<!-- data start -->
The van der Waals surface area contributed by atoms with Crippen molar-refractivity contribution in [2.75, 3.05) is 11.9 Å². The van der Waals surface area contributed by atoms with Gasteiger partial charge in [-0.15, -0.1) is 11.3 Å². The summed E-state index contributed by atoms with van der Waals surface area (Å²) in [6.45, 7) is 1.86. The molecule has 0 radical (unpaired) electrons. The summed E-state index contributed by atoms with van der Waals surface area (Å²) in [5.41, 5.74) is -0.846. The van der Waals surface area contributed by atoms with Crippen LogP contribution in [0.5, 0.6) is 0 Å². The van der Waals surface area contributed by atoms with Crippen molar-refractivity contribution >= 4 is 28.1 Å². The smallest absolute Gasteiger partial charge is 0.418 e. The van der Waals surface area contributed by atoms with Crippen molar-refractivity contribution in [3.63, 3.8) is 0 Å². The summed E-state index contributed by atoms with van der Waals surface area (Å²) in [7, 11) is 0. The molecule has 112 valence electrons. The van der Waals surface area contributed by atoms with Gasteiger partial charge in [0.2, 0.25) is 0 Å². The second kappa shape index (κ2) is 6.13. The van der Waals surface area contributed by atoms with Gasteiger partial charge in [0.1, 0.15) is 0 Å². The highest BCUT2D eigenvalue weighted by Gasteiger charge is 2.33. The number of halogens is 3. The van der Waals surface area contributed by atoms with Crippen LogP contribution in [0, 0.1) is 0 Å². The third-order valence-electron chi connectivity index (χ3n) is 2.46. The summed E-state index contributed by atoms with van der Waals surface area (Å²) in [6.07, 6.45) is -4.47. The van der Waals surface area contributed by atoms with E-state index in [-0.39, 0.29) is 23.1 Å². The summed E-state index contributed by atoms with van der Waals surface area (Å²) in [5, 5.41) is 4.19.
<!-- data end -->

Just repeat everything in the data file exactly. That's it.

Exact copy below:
The van der Waals surface area contributed by atoms with Crippen molar-refractivity contribution in [2.75, 3.05) is 11.9 Å². The van der Waals surface area contributed by atoms with Gasteiger partial charge in [-0.15, -0.1) is 11.3 Å². The summed E-state index contributed by atoms with van der Waals surface area (Å²) in [6.45, 7) is 1.86. The molecule has 0 radical (unpaired) electrons. The summed E-state index contributed by atoms with van der Waals surface area (Å²) in [5.41, 5.74) is -0.846. The van der Waals surface area contributed by atoms with Crippen LogP contribution in [0.5, 0.6) is 0 Å². The van der Waals surface area contributed by atoms with Crippen molar-refractivity contribution >= 4 is 28.1 Å². The smallest absolute Gasteiger partial charge is 0.418 e. The van der Waals surface area contributed by atoms with Crippen molar-refractivity contribution in [3.63, 3.8) is 0 Å². The summed E-state index contributed by atoms with van der Waals surface area (Å²) in [7, 11) is 0. The molecule has 112 valence electrons. The van der Waals surface area contributed by atoms with Gasteiger partial charge in [0.2, 0.25) is 0 Å². The second kappa shape index (κ2) is 6.13. The van der Waals surface area contributed by atoms with Gasteiger partial charge in [0.1, 0.15) is 0 Å². The highest BCUT2D eigenvalue weighted by Gasteiger charge is 2.33. The number of halogens is 3. The van der Waals surface area contributed by atoms with Crippen LogP contribution in [0, 0.1) is 0 Å². The third-order valence-electron chi connectivity index (χ3n) is 2.46. The summed E-state index contributed by atoms with van der Waals surface area (Å²) in [6.07, 6.45) is -4.47. The van der Waals surface area contributed by atoms with E-state index in [-0.39, 0.29) is 23.1 Å². The summed E-state index contributed by atoms with van der Waals surface area (Å²) in [5, 5.41) is 4.19.